Contemporaries described John Chapman/Johnny Appleseed as strange. One even called him "the oddest character in our history." After he died, people began to see something special, even saintly, in this independent bachelor who wandered the countryside selling apple seedlings and preaching "good news right fresh from heaven." Walt Disney reduced him to a well-meaning, simple-minded children's cartoon. But the story isn't over: John's image continues to evolve, and the transition is still in flux. Using examples from his own 20-year career portraying John and stories both old and new, the scholar will discuss what we know and don't know about this pioneer, the magic that makes him so dear to so many, and how and why the next change will make him equally relevant to future generations.
Music: 6:45pm to 7:15pm
Evening Performance: York 7:30pm
Thursday, June 21, 2012
Evening Performance: Oliver Hazard Perry
Youth Workshop: June 21st at 10:30am Betsey Mills Club
Telling a Tall Tale
Tall tales are a uniquely American art form. Using a few theatre games to open everyone's imagination, the scholar will take participants on an imaginary adventure, creating tales taller than mountains – much like York is purported to have done in his time. In our tall tales, the sky's the limit!
Adult Workshop: June 21st at 2:00pm Betsey Mills Club
Women on America's Western Frontier
"Women are the forgotten men of history," claimed the historian Daniel Boorstein. In this workshop, we'll learn about the lifestyles and the habits of the women who settled the western frontier in the early 1800s. Did you know that women smoked cigars? That dinner guests wiped their noses on the tablecloth? Or that women took arsenic to increase their pallor?
Music: 6:45pm to 7:15pm
Evening Performance: Oliver Hazard Perry 7:30pm
Friday, June 22, 2012
Youth Workshop: June 22nd at 10:30am Valley Gem Party Barge
Inspired by Margaret Blennerhassett
Margaret Blennerhassett was known throughout the Ohio Valley for her creativity. She had a special appreciation for art, music, and poetry. Inspired by Margaret's love of nature, participants begin by examining some fantastic nature-based art and then create their own imaginative drawings. Finally, we will do some creative writing to accompany our artwork.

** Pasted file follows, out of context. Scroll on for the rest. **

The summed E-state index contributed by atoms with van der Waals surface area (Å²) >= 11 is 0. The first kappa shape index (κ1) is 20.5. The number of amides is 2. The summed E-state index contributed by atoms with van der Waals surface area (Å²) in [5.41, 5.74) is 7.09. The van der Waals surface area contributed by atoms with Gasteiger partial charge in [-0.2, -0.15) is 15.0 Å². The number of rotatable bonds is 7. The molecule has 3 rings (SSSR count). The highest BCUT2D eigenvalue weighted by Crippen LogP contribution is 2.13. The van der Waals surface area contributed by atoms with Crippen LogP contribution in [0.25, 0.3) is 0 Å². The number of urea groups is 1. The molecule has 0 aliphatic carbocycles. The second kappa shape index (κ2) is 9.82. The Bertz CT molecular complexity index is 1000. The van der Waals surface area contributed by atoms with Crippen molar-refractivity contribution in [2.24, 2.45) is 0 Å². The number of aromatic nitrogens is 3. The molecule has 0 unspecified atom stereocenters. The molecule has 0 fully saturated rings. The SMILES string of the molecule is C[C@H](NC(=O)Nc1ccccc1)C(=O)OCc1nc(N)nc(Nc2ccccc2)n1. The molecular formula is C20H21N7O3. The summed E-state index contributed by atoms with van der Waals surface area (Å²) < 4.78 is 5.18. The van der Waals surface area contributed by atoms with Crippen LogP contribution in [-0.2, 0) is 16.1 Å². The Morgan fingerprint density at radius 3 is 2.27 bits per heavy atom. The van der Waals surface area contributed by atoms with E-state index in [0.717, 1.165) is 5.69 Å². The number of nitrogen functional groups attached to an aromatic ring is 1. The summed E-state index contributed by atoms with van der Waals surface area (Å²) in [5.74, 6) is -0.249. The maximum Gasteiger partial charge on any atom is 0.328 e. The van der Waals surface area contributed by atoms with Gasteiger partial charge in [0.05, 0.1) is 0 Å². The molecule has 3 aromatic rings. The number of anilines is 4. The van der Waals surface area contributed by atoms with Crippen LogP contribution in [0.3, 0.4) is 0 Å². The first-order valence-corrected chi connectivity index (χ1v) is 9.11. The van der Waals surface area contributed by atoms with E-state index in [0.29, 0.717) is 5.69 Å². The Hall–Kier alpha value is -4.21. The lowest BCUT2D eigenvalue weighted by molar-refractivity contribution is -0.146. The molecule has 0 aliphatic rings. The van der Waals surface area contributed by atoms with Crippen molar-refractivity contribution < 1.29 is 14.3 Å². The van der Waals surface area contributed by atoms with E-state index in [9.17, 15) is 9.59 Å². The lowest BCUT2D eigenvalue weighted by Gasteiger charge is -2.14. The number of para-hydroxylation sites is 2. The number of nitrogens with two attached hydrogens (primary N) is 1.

Adult Workshop: June 22nd at 2:00pm Valley Gem Party Barge
Three Perspectives on the Battle of Lake Erie
"We have met the enemy and they are ours…" The victorious words of Oliver Hazard Perry are still remembered nearly 200 years after the Battle of Lake Erie. Perry's preparations of his Lake Erie squadron during the summer of 1813 make for intriguing history. But the preparations of his adversary, Commander Robert Barclay of the British fleet, are equally fascinating to look back upon. In this workshop, the scholar discusses how each side prepared and strategized for the Battle of Lake Erie, as well as how Perry's second-in-command, Lt. Jesse Duncan Elliott, would for years argue a very different version of what occurred in the Battle of Lake Erie.
Music: 6:45pm to 7:15pm
Evening Performance: Chief Logan 7:30pm
Saturday, June 23, 2012
Youth Workshop: June 23rd at 10:30am Ohio River Museum
A Star Spangled Banner
In September of 1814, Washington had been burned to the ground and British ships were sailing off to Baltimore. What stood in their way was a naval base called Fort McHenry. When Mary Pickersgill was asked to construct a flag to fly above the fort, the demands were large. The flag was to measure 34 feet by 40 feet. In the morning after the attack on Fort McHenry, a young lawyer named Francis Scott Key saw Pickersgill's flag flying valiantly over Fort McHenry. It was the inspiration for a poem he wrote called "Defense of Fort McHenry" and is now our national anthem. In this workshop, Jeremy will lead the kids in a discussion about the history of the American flag and the writing of Key's poem during the attack on Fort McHenry in the War of 1812.
Adult Workshop: June 23rd at 2:00pm Ohio River Museum
York, William Clark, Slavery and American History
This lecture and discussion program will examine the relationship between York and William Clark. Participants will also explore how slavery impacted their relationship, and how slavery's legacy denied York his proper place in history for many years.